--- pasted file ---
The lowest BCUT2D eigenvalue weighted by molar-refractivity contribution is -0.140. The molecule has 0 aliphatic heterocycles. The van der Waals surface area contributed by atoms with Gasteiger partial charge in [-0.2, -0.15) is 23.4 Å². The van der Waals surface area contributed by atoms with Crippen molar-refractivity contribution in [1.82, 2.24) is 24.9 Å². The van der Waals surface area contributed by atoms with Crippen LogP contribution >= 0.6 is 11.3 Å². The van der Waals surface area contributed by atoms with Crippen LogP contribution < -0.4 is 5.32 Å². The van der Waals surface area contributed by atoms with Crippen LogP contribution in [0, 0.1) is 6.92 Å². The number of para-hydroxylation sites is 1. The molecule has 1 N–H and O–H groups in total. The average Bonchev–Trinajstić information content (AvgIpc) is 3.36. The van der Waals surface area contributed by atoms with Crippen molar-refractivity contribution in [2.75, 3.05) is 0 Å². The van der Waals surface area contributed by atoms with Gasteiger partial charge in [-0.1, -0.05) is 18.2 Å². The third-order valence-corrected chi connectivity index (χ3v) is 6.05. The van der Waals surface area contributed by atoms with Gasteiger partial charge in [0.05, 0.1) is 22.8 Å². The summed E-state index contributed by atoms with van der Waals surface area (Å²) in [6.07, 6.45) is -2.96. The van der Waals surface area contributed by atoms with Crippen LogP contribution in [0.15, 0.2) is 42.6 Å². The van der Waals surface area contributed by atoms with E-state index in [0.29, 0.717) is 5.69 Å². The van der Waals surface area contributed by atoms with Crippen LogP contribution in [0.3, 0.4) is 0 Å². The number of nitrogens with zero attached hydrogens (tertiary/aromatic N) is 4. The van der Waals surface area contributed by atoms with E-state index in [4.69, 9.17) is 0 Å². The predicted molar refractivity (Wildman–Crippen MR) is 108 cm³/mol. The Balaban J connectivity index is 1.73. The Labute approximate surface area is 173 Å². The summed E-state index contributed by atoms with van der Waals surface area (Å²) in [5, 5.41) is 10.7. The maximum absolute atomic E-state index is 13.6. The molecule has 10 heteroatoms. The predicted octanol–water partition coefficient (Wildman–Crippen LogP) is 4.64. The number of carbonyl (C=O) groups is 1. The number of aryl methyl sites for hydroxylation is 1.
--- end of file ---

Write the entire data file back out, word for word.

The lowest BCUT2D eigenvalue weighted by molar-refractivity contribution is -0.140. The molecule has 0 aliphatic heterocycles. The van der Waals surface area contributed by atoms with Gasteiger partial charge in [-0.2, -0.15) is 23.4 Å². The van der Waals surface area contributed by atoms with Crippen molar-refractivity contribution in [1.82, 2.24) is 24.9 Å². The van der Waals surface area contributed by atoms with Crippen LogP contribution >= 0.6 is 11.3 Å². The van der Waals surface area contributed by atoms with Crippen LogP contribution < -0.4 is 5.32 Å². The van der Waals surface area contributed by atoms with Crippen LogP contribution in [0, 0.1) is 6.92 Å². The number of para-hydroxylation sites is 1. The molecule has 1 N–H and O–H groups in total. The average Bonchev–Trinajstić information content (AvgIpc) is 3.36. The van der Waals surface area contributed by atoms with Crippen molar-refractivity contribution in [2.75, 3.05) is 0 Å². The van der Waals surface area contributed by atoms with Gasteiger partial charge in [-0.1, -0.05) is 18.2 Å². The third-order valence-corrected chi connectivity index (χ3v) is 6.05. The van der Waals surface area contributed by atoms with Gasteiger partial charge in [0.05, 0.1) is 22.8 Å². The summed E-state index contributed by atoms with van der Waals surface area (Å²) in [6.07, 6.45) is -2.96. The van der Waals surface area contributed by atoms with Crippen LogP contribution in [0.15, 0.2) is 42.6 Å². The van der Waals surface area contributed by atoms with E-state index in [0.29, 0.717) is 5.69 Å². The van der Waals surface area contributed by atoms with Crippen LogP contribution in [0.3, 0.4) is 0 Å². The number of nitrogens with zero attached hydrogens (tertiary/aromatic N) is 4. The van der Waals surface area contributed by atoms with E-state index in [4.69, 9.17) is 0 Å². The predicted molar refractivity (Wildman–Crippen MR) is 108 cm³/mol. The Balaban J connectivity index is 1.73. The Labute approximate surface area is 173 Å². The summed E-state index contributed by atoms with van der Waals surface area (Å²) in [5, 5.41) is 10.7. The maximum absolute atomic E-state index is 13.6. The molecule has 10 heteroatoms. The predicted octanol–water partition coefficient (Wildman–Crippen LogP) is 4.64. The number of carbonyl (C=O) groups is 1. The number of aryl methyl sites for hydroxylation is 1.